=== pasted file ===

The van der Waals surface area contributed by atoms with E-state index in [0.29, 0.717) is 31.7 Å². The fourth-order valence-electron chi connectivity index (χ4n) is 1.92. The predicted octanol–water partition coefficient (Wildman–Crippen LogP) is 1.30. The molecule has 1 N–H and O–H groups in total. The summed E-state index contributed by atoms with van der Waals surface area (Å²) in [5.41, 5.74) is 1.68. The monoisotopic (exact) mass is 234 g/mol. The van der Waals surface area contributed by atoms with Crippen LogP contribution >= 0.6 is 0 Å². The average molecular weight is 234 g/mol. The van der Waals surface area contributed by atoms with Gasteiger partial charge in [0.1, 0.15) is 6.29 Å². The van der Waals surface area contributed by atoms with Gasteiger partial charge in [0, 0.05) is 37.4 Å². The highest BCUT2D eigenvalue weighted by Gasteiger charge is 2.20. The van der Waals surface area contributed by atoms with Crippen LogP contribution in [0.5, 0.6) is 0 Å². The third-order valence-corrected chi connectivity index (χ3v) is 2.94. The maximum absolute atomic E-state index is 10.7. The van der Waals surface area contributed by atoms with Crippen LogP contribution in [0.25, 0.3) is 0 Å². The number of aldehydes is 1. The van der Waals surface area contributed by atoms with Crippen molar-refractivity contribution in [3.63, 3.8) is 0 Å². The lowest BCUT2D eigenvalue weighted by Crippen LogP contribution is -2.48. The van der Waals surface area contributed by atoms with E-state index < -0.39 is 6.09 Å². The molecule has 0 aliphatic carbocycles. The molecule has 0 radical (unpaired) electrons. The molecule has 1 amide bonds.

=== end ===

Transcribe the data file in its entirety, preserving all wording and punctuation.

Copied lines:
The van der Waals surface area contributed by atoms with E-state index in [0.29, 0.717) is 31.7 Å². The fourth-order valence-electron chi connectivity index (χ4n) is 1.92. The predicted octanol–water partition coefficient (Wildman–Crippen LogP) is 1.30. The molecule has 1 N–H and O–H groups in total. The summed E-state index contributed by atoms with van der Waals surface area (Å²) in [5.41, 5.74) is 1.68. The monoisotopic (exact) mass is 234 g/mol. The van der Waals surface area contributed by atoms with Crippen LogP contribution >= 0.6 is 0 Å². The average molecular weight is 234 g/mol. The van der Waals surface area contributed by atoms with Gasteiger partial charge in [0.1, 0.15) is 6.29 Å². The van der Waals surface area contributed by atoms with Gasteiger partial charge in [0, 0.05) is 37.4 Å². The highest BCUT2D eigenvalue weighted by Gasteiger charge is 2.20. The van der Waals surface area contributed by atoms with Crippen LogP contribution in [0.5, 0.6) is 0 Å². The third-order valence-corrected chi connectivity index (χ3v) is 2.94. The maximum absolute atomic E-state index is 10.7. The van der Waals surface area contributed by atoms with Crippen LogP contribution in [0.25, 0.3) is 0 Å². The number of aldehydes is 1. The van der Waals surface area contributed by atoms with Crippen molar-refractivity contribution in [3.63, 3.8) is 0 Å². The lowest BCUT2D eigenvalue weighted by Crippen LogP contribution is -2.48. The van der Waals surface area contributed by atoms with E-state index < -0.39 is 6.09 Å². The molecule has 0 aliphatic carbocycles. The molecule has 0 radical (unpaired) electrons. The molecule has 1 amide bonds.